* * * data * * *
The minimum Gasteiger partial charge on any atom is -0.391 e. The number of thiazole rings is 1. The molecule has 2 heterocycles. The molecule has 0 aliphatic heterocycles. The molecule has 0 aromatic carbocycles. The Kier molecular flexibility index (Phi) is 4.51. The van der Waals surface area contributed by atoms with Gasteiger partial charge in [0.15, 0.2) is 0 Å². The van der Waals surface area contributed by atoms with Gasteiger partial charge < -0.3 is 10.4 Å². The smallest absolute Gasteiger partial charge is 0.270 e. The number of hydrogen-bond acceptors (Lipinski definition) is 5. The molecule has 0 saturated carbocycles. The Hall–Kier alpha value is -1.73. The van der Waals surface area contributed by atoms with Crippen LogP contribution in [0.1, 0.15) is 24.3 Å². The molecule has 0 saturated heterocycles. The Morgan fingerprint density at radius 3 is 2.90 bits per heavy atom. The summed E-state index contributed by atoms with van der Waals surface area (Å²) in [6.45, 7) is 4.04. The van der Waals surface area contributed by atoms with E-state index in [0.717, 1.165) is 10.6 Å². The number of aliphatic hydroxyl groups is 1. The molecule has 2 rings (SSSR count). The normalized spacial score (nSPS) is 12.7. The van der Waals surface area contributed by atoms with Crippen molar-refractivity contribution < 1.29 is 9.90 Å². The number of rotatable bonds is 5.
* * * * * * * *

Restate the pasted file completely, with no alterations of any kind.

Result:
The minimum Gasteiger partial charge on any atom is -0.391 e. The number of thiazole rings is 1. The molecule has 2 heterocycles. The molecule has 0 aliphatic heterocycles. The molecule has 0 aromatic carbocycles. The Kier molecular flexibility index (Phi) is 4.51. The van der Waals surface area contributed by atoms with Gasteiger partial charge in [0.15, 0.2) is 0 Å². The van der Waals surface area contributed by atoms with Gasteiger partial charge < -0.3 is 10.4 Å². The smallest absolute Gasteiger partial charge is 0.270 e. The number of hydrogen-bond acceptors (Lipinski definition) is 5. The molecule has 0 saturated carbocycles. The Hall–Kier alpha value is -1.73. The van der Waals surface area contributed by atoms with Crippen LogP contribution in [0.1, 0.15) is 24.3 Å². The molecule has 0 saturated heterocycles. The Morgan fingerprint density at radius 3 is 2.90 bits per heavy atom. The summed E-state index contributed by atoms with van der Waals surface area (Å²) in [6.45, 7) is 4.04. The van der Waals surface area contributed by atoms with E-state index in [0.717, 1.165) is 10.6 Å². The number of aliphatic hydroxyl groups is 1. The molecule has 2 rings (SSSR count). The normalized spacial score (nSPS) is 12.7. The van der Waals surface area contributed by atoms with Crippen molar-refractivity contribution < 1.29 is 9.90 Å². The number of rotatable bonds is 5.